Source: University of Canterbury – statements
16 November 2020
Groundbreaking research exploring the early history of computers and artificial intelligence has won a University of Canterbury (UC) Professor recognition from the Royal Society Te Apārangi.
UC Distinguished Professor of Philosophy Jack Copeland is the recipient of the Society’s 2020 Humanities Aronui Medal for his work exploring the foundations, philosophy and history of computing.
Professor Copeland is regarded as an international authority on Alan Turing, a World War II codebreaker, mathematical logician and pioneer of modern computer science and artificial intelligence. He has published six books on Turing and his work, including the biography Turing (2014) and The Turing Guide (2017).
Professor Copeland, who was born in London, has been interested in Turing since he was an undergraduate. “He gave us so much of the modern world. He invented the fundamental logical principles our computers are based on. He pioneered artificial intelligence (AI) research and also warned the world about some of the dangers inherent in attempting to create AI.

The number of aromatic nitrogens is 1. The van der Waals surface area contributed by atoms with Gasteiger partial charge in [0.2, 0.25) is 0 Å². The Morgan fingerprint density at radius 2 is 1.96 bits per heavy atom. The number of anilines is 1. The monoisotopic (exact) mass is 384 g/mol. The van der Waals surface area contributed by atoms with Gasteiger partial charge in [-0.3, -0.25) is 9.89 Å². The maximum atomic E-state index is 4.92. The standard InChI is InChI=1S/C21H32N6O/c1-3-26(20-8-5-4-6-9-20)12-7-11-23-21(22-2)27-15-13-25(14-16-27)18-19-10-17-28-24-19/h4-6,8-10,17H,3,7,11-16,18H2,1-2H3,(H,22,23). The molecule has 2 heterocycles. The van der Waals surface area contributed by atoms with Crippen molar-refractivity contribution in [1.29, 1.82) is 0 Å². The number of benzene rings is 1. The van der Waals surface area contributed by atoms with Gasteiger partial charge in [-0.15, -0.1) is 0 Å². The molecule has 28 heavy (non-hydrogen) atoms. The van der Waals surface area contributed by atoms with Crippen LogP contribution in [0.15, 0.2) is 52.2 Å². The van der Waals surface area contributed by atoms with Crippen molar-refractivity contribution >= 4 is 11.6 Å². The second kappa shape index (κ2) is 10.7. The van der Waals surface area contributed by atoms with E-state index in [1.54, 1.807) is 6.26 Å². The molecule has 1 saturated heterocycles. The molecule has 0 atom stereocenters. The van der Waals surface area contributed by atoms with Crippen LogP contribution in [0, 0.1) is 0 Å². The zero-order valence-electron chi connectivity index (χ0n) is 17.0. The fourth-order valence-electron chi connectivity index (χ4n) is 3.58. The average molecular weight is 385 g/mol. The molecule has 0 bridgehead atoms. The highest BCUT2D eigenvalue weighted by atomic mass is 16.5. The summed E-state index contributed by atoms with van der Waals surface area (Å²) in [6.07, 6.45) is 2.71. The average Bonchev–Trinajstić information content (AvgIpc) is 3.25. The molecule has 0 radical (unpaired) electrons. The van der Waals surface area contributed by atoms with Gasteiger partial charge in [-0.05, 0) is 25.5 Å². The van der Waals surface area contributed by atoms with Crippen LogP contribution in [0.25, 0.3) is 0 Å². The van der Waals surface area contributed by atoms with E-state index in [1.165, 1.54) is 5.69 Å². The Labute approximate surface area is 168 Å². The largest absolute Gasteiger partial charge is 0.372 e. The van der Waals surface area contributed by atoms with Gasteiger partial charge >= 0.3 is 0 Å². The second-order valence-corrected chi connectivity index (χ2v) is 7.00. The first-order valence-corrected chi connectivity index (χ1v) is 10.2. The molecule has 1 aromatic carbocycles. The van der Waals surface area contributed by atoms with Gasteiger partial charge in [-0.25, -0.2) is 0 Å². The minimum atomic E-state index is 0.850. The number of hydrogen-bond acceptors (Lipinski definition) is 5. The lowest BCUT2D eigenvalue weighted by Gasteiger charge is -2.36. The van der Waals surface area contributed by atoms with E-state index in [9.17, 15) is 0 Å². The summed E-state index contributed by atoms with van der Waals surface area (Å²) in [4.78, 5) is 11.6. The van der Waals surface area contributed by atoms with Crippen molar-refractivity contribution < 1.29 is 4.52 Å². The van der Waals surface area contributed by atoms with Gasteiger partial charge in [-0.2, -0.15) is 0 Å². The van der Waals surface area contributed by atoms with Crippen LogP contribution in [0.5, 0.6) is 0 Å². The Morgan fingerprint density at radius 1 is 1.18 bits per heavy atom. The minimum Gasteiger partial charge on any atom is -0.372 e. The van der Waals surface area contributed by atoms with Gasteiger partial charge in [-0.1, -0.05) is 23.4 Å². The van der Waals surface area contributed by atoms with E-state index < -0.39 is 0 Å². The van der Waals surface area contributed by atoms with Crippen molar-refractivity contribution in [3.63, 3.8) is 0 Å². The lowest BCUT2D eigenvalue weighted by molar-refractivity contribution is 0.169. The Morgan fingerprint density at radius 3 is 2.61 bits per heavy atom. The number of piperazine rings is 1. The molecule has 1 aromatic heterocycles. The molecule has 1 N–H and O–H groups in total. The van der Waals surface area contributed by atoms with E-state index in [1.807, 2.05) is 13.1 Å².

“Plus, he played a leading role in breaking some of Hitler’s toughest codes, so helping to save untold millions of lives. Fundamentally, I think it’s the sheer breadth of Turing’s work that fascinates me. He was a transdisciplinary thinker par excellence, and that resonates with me very strongly.”
Professor Copeland’s book Colossus: The Secrets of Bletchley Park’s Codebreaking Computers (2006), is considered one of the most important publications on the history of computers.
His 2012 Oxford University lecture on Turing’s supposed suicide (summarising two years’ research) was widely reported internationally and became a top story for BBC News.
He has also published more than 100 journal articles on the philosophy and history of both computing and mathematical logic.
Professor Copeland won the prestigious UC Research Medal in 2009 and in 2016 he gained world-wide attention after he restored the earliest known recording of computer-generated music. It had been made more than 65 years earlier – using Turing’s programming techniques—on a primitive electronic computer built in Manchester between 1948 and 1951.
This work, carried out with co-researcher and UC alumni Jason Long, was selected for the Geneva-based World Intellectual Property Organisation’s virtual exhibition on Artificial Intelligence which opened in Geneva earlier this year.
It was also exhibited by the British Library during 2017-18 as one of the 100 most significant sound recordings since 1877.
UC Professor Paul Millar says Professor Copeland’s contribution has been to expand the boundaries of our understanding of the impact of computing on the modern era, and to share his findings as broadly and generously as possible.
The Aronui Medal was presented to Professor Copeland at a 2020 Research Honours Aotearoa ceremony held at the Christchurch Art Gallery on Thursday night.
For further information please contact: